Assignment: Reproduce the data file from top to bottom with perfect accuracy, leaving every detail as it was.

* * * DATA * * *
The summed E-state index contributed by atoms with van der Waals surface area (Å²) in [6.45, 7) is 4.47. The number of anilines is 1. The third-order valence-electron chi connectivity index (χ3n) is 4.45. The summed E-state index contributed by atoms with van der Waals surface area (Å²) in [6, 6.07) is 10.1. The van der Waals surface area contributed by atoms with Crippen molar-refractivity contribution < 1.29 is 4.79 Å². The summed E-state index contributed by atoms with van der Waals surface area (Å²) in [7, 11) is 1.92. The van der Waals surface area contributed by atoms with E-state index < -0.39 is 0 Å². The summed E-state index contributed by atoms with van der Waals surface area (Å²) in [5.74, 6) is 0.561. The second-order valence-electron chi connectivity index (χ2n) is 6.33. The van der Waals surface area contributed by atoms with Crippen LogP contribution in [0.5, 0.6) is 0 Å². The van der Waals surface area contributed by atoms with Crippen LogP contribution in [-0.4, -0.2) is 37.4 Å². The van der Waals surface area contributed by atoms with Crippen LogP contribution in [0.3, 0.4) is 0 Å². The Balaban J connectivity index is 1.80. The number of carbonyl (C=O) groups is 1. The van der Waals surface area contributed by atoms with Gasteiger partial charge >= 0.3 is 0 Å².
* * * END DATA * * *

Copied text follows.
The summed E-state index contributed by atoms with van der Waals surface area (Å²) in [6.45, 7) is 4.47. The number of anilines is 1. The third-order valence-electron chi connectivity index (χ3n) is 4.45. The summed E-state index contributed by atoms with van der Waals surface area (Å²) in [6, 6.07) is 10.1. The van der Waals surface area contributed by atoms with Crippen molar-refractivity contribution < 1.29 is 4.79 Å². The summed E-state index contributed by atoms with van der Waals surface area (Å²) in [7, 11) is 1.92. The van der Waals surface area contributed by atoms with E-state index < -0.39 is 0 Å². The summed E-state index contributed by atoms with van der Waals surface area (Å²) in [5.74, 6) is 0.561. The second-order valence-electron chi connectivity index (χ2n) is 6.33. The van der Waals surface area contributed by atoms with Crippen LogP contribution in [0.5, 0.6) is 0 Å². The van der Waals surface area contributed by atoms with Crippen LogP contribution in [-0.4, -0.2) is 37.4 Å². The van der Waals surface area contributed by atoms with Crippen LogP contribution in [0.3, 0.4) is 0 Å². The Balaban J connectivity index is 1.80. The number of carbonyl (C=O) groups is 1. The van der Waals surface area contributed by atoms with Gasteiger partial charge >= 0.3 is 0 Å².